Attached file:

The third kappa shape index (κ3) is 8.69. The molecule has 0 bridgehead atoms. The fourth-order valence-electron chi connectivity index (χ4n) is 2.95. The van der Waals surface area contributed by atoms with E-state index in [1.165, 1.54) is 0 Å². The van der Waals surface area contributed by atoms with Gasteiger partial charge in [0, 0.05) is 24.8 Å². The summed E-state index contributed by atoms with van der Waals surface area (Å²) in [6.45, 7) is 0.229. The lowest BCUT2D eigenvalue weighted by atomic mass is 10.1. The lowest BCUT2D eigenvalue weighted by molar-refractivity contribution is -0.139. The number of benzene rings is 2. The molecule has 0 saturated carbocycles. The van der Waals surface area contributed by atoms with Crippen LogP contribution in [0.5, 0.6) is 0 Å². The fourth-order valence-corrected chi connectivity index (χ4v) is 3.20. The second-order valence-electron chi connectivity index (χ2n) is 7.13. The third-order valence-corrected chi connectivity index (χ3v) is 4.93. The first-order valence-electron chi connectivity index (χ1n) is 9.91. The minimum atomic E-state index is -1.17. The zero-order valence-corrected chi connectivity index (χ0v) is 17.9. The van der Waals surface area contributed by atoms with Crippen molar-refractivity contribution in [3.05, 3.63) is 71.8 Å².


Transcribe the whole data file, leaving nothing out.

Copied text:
The third kappa shape index (κ3) is 8.69. The molecule has 0 bridgehead atoms. The fourth-order valence-electron chi connectivity index (χ4n) is 2.95. The van der Waals surface area contributed by atoms with E-state index in [1.165, 1.54) is 0 Å². The van der Waals surface area contributed by atoms with Gasteiger partial charge in [0, 0.05) is 24.8 Å². The summed E-state index contributed by atoms with van der Waals surface area (Å²) in [6.45, 7) is 0.229. The lowest BCUT2D eigenvalue weighted by atomic mass is 10.1. The lowest BCUT2D eigenvalue weighted by molar-refractivity contribution is -0.139. The number of benzene rings is 2. The molecule has 0 saturated carbocycles. The van der Waals surface area contributed by atoms with Crippen LogP contribution in [0.5, 0.6) is 0 Å². The fourth-order valence-corrected chi connectivity index (χ4v) is 3.20. The second-order valence-electron chi connectivity index (χ2n) is 7.13. The third-order valence-corrected chi connectivity index (χ3v) is 4.93. The first-order valence-electron chi connectivity index (χ1n) is 9.91. The minimum atomic E-state index is -1.17. The zero-order valence-corrected chi connectivity index (χ0v) is 17.9. The van der Waals surface area contributed by atoms with Crippen molar-refractivity contribution in [3.05, 3.63) is 71.8 Å².